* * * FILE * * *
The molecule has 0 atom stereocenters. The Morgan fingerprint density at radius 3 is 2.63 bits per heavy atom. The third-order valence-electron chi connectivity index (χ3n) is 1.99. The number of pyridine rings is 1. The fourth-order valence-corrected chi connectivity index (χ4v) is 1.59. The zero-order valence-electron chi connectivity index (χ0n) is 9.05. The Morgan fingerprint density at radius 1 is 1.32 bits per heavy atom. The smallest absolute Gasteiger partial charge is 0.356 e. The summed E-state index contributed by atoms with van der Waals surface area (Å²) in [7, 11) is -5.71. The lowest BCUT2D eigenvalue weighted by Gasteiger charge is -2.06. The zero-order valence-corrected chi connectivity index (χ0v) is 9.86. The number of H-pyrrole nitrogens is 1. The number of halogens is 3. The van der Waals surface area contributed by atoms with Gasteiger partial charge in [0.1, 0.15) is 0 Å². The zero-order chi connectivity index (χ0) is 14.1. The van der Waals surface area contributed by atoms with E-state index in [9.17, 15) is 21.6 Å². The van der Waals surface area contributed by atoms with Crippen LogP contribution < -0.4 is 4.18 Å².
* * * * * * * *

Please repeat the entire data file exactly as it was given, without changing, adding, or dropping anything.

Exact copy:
The molecule has 0 atom stereocenters. The Morgan fingerprint density at radius 3 is 2.63 bits per heavy atom. The third-order valence-electron chi connectivity index (χ3n) is 1.99. The number of pyridine rings is 1. The fourth-order valence-corrected chi connectivity index (χ4v) is 1.59. The zero-order valence-electron chi connectivity index (χ0n) is 9.05. The Morgan fingerprint density at radius 1 is 1.32 bits per heavy atom. The smallest absolute Gasteiger partial charge is 0.356 e. The summed E-state index contributed by atoms with van der Waals surface area (Å²) in [7, 11) is -5.71. The lowest BCUT2D eigenvalue weighted by Gasteiger charge is -2.06. The zero-order valence-corrected chi connectivity index (χ0v) is 9.86. The number of H-pyrrole nitrogens is 1. The number of halogens is 3. The van der Waals surface area contributed by atoms with Gasteiger partial charge in [0.1, 0.15) is 0 Å². The zero-order chi connectivity index (χ0) is 14.1. The van der Waals surface area contributed by atoms with E-state index in [9.17, 15) is 21.6 Å². The van der Waals surface area contributed by atoms with Crippen LogP contribution < -0.4 is 4.18 Å².